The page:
A Buzzfeed story published Tuesday recalls the near-mass killings of GOP congressmen at an Alexandria baseball field. They also reference the massive cover up by the FBI who refused to call it what it was — a politically-motivated mass shooting. They came up with absurd conclusions that everyone knew were lies and they got away with it.
For nine minutes, about two dozen Republicans, who had been preparing for a bipartisan baseball game, dodged the bullets of a madman trying to shoot them down. The fact that no one was killed, was due to a series of miracles including the efforts of some brave Capitol Police. It was clear from the beginning that the shooter was a politically-motivated Democrat, a Bernie supporter in fact.
The prosecutor knew right away:
At around 7:06 a.m., a man in a blue T-shirt approached the field and fired 62 7.62x39mm rounds through a lawfully purchased Century International Arms SKS-style semiautomatic assault rifle, according to Alexandria’s elected prosecutor. The shooting, he concluded, was “an act of terrorism” that was “fueled by rage against Republican legislators.” The day was one in a continuum of violent, surreal days over the past year, from mass shootings to Charlottesville.
But then the massive FBI cover up began:
But many lawmakers are mad, or frustrated, or saddened, at how quickly the story disappeared from the headlines given that the shooter, James T. Hodgkinson, targeted Republicans. The FBI concluded the shooting wasn’t politically motivated — suicide by cop, they told members after an investigation.
The shooter carried a list of lawmakers names. It was his hit list. He had been watching the filed for some time from the local Y that overlooked the field.
But Hodgkinson carried a list of names of lawmakers in his pocket: Mo Brooks, Jim Jordan, Trent Franks, Scott DesJarlais, Jeff Duncan, and Morgan Griffith. The list included their office numbers and short physical descriptions. He’d recorded video of the field in April of that year — a sign, the prosecutor wrote in his official report, that Hodgkinson “had already selected Simpson field as a potential target as early as April 2017.” Rep. Gary Palmer says he had noticed Hodgkinson on the bleachers the day before the shooting; he’d even thought about walking over to him because he looked like he was having “a hard time.”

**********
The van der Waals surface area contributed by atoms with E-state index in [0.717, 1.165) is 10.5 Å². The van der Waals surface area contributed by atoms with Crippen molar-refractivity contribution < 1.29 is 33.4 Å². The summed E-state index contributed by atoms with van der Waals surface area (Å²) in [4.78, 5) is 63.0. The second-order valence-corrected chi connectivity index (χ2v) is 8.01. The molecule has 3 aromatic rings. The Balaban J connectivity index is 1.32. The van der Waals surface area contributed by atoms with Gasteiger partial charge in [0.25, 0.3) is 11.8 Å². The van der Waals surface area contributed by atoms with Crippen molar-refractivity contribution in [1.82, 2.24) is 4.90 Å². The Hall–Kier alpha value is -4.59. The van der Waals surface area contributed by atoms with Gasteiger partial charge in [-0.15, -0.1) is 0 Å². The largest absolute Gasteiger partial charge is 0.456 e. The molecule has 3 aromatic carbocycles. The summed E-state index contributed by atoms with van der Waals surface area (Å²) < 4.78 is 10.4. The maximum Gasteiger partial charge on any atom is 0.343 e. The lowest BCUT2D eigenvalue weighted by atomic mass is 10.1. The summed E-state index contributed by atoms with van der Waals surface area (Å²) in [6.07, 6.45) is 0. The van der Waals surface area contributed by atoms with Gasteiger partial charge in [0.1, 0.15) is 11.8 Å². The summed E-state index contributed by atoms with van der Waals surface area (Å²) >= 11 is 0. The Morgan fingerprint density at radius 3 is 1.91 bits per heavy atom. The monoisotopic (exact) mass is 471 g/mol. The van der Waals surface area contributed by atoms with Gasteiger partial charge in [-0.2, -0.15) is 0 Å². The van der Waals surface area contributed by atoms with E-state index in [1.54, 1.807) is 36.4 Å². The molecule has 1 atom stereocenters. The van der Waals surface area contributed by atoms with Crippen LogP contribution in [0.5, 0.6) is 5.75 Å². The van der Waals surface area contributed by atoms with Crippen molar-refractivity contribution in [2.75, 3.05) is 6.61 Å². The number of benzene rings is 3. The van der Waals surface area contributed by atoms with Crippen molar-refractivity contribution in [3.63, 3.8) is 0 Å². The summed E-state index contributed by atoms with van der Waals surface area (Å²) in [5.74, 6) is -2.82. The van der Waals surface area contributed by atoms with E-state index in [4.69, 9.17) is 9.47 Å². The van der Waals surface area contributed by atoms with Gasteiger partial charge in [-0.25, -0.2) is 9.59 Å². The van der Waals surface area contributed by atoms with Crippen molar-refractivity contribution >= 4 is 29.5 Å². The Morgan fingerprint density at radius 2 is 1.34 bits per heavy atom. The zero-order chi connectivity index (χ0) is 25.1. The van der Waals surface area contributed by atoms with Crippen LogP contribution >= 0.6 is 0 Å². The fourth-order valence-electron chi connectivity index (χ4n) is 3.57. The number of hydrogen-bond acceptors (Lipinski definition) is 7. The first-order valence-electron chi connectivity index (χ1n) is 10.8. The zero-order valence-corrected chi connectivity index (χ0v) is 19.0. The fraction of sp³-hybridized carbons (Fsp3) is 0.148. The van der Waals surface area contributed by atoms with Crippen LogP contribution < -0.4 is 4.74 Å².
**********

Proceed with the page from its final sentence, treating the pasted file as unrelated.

There is no question James Hodgkinson was a Democrat who hated Trump and the GOP. He left a paper trail.
His social media posts show that he hated Trump, and supported Bernie Sanders, whose 2016 campaign he even volunteered for. (“I am sickened by this despicable act,” Sanders said the day of the shooting.) He once routinely wrote letters to the local paper, criticizing Republicans.
There was no end to the evidence. He made certain Republicans were on the field.
But he realized later he had spoken to the shooter, when Rep. Trent Kelly explained to him what happened that morning. “And a guy approaches me or is standing there, and he says, ‘Hey, can you tell me who’s practicing this morning, Republicans or Democrats?’ And I said, ‘This is the Republican team.’ He said, ‘OK, thanks.’”
The FBI would not admit the obvious — it was an act of terrorism against Republicans.
The Alexandria prosecutor called the shooting terrorism, a distinction that Brad Wenstrup thinks applies to school shootings like Parkland and Sandy Hook, too. (“Those are acts of terrorism. I don’t know how else to describe it.”) A spokesperson for the FBI’s Washington Field Office said that Hodgkinson “espoused anti-Republican rhetoric,” but that because Hodgkinson is dead, “We may never know his motivations.”
The Republicans weren’t happy.
“They said, ‘So, essentially this was suicide by cop.’ And we’re like, ‘Only?’ And I can tell you, I can buy that from what I saw at the end, where he walked out openly shooting,” Wenstrup says. “But let’s not kid ourselves here. You look at his website. He hates Republicans. He had the names of six Republicans in his pocket. He had — his social media is full of it. He camped out there for two months planning this, to kill Republicans. Did he hope to die at the end? Maybe.”